US Court Sentences Bitcoin Scammer to 3 Years in Prison After Massive Twitter Hack to Promote BTC Scam

The mastermind behind a widespread Twitter hack to promote a bitcoin ad scam has pleaded guilty and been sentenced to three years in prison. During the hack, a number of high-profile companies, politicians and celebrities had their accounts taken to further the crypto-currency scam.

  • Graham Ivan Clark, the Florida teen who hacked high-profile Twitter accounts last July for a bitcoin scam, reportedly pleaded guilty Tuesday to all state charges and received a three-year sentence in a juvenile detention facility. He also accepted a three-year suspended sentence, according to the 13th District Attorney’s Office. Announcement from the Tampa judicial district.
  • Clark, now 18, and his cronies have taken over popular Twitter accounts of companies, politicians and celebrities. Among them were the accounts of US President Joe Biden, former US President Barack Obama, Microsoft co-founder Bill Gates, Tesla CTO Elon Musk, Amazon CEO Jeff Bezos, Apple, Google and Uber.
  • Some well-known crypto-currency accounts have also been hacked. Among them were the accounts of Binance, its CEO Changpeng Zhao (CZ), Bitcoin, Bitfinex, Litecoin creator Charlie Lee, Coinbase, Gemini, Tron founder Justin Sun, Kucoin, Ripple, the Tron Foundation and Ethereum founder Vitalik Buterin.
  • The hacker then used these accounts to promote the bitcoin donation scam by posting a link to the bitcoin address and claiming that anyone who sent bitcoins to that address would receive twice as much. The bitcoin address associated with the scam received a total of 12.90 bitcoins, which were worth more than $100,000 at the time of the attack.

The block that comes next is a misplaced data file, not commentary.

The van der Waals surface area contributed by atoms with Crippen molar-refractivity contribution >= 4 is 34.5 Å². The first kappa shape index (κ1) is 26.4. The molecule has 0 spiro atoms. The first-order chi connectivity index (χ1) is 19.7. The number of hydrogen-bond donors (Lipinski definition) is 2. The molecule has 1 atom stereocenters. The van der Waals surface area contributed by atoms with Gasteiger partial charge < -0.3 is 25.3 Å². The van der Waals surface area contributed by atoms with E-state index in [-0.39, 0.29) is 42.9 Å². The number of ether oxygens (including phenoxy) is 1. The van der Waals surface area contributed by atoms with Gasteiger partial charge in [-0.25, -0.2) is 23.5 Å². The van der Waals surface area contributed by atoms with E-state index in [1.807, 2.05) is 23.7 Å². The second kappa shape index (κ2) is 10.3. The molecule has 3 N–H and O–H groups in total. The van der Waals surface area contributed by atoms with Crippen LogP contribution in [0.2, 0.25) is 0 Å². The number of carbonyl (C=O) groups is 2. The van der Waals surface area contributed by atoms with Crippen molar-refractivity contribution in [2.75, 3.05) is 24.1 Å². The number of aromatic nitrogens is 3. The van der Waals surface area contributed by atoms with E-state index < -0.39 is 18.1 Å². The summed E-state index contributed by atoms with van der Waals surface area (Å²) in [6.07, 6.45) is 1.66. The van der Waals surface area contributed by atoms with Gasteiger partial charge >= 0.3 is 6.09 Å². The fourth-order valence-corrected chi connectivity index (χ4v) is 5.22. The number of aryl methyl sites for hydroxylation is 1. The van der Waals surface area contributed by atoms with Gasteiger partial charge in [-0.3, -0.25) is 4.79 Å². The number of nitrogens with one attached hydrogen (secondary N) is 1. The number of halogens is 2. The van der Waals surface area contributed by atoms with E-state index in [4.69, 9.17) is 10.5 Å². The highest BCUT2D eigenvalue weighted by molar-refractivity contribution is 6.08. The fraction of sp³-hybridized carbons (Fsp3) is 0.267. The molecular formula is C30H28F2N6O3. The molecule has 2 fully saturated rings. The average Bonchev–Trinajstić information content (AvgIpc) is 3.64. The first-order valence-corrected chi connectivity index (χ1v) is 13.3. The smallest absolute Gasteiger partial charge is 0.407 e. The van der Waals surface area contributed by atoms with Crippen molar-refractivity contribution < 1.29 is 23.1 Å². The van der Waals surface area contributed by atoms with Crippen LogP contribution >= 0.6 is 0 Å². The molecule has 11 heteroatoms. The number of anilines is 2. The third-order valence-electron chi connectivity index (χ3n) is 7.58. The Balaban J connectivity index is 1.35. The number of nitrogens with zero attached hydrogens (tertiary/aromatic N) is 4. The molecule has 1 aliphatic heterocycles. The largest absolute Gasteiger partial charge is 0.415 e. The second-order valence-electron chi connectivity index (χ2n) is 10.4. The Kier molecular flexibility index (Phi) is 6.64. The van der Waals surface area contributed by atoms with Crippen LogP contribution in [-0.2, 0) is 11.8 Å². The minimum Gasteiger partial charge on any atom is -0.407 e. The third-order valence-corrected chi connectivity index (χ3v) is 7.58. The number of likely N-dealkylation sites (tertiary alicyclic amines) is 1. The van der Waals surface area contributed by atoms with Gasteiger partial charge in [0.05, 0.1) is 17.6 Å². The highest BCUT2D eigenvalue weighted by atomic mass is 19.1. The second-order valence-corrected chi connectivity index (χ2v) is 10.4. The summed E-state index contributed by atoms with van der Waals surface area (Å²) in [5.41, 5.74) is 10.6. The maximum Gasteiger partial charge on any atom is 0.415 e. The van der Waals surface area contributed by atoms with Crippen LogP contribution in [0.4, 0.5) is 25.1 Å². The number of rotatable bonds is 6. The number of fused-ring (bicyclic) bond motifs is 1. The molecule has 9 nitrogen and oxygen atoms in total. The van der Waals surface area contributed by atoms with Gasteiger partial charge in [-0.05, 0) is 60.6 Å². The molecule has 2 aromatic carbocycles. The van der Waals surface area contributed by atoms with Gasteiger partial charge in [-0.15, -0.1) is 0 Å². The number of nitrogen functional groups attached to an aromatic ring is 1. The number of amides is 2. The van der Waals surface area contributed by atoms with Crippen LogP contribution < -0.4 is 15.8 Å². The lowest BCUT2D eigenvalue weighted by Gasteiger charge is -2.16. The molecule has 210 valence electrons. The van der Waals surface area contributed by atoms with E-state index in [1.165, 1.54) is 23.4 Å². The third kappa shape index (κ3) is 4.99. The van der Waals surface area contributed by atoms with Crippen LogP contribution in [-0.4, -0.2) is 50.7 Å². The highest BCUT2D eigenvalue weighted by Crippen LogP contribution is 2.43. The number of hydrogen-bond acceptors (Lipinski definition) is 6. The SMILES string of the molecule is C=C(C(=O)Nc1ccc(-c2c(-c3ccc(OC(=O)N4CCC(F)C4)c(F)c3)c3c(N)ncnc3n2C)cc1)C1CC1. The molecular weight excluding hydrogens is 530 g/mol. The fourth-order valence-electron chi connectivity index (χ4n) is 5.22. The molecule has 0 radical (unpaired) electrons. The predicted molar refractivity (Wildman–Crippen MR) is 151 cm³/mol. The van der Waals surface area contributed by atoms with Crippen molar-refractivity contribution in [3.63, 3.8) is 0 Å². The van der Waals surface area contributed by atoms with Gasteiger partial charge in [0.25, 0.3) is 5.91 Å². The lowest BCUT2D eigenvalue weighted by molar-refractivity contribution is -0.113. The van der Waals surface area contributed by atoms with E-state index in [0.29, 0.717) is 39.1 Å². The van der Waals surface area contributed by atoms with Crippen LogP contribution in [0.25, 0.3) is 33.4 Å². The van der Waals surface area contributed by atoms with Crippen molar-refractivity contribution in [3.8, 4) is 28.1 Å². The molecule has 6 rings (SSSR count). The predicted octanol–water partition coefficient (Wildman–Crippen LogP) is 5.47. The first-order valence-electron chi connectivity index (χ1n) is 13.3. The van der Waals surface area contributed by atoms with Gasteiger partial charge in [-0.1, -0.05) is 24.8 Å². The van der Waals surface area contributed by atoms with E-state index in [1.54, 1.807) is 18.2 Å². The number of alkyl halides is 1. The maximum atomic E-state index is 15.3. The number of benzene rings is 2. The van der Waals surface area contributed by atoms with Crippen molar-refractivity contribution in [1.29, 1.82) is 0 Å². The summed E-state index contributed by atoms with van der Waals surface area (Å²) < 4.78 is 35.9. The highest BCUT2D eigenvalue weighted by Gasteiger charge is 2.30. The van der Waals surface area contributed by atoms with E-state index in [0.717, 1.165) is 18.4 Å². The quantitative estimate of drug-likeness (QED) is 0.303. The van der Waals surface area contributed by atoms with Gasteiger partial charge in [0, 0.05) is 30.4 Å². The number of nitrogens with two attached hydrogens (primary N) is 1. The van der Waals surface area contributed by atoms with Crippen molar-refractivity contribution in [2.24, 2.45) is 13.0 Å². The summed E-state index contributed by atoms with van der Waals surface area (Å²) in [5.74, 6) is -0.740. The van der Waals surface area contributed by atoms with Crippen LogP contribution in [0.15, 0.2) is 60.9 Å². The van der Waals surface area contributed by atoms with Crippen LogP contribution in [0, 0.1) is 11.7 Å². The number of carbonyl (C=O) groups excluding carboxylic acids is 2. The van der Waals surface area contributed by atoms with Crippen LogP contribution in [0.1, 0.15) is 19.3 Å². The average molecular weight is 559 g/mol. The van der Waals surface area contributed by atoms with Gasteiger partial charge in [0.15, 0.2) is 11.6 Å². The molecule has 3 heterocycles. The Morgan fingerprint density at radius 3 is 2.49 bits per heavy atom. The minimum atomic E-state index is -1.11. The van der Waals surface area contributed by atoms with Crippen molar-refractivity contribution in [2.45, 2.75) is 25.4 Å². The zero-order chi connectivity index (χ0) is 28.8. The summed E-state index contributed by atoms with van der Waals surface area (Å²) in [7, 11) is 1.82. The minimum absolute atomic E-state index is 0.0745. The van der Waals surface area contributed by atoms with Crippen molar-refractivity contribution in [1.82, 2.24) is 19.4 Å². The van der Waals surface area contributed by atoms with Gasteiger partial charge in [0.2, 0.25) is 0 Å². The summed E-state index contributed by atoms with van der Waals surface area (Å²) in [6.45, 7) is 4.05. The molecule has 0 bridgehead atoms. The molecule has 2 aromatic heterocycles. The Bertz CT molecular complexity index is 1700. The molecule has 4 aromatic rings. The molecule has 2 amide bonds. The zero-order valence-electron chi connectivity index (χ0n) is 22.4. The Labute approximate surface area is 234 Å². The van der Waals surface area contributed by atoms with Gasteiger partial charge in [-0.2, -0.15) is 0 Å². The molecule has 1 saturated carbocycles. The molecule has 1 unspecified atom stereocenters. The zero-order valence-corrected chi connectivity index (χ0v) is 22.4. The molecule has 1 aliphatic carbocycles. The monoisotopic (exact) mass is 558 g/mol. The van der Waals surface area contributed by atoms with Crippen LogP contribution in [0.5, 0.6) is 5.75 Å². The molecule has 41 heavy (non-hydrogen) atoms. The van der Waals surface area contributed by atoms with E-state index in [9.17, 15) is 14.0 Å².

• According to Twitter, a total of 130 user accounts were hacked. Of these, 45 accounts were used to send tweets. The company also said the hackers had also gained access to DM email accounts for 36 of the 130 targeted accounts.
  • Clark was charged with 30 counts, including one count of organized fraud, 17 counts of communications fraud, one count of fraudulent use of personal information involving more than $100,000 or 30 or more victims, 10 counts of fraudulent use of personal information and one count of unauthorized access to a computer or electronic device.

What do you think of the conviction of this bitcoin fraudster? Let us know your comments in the section below.

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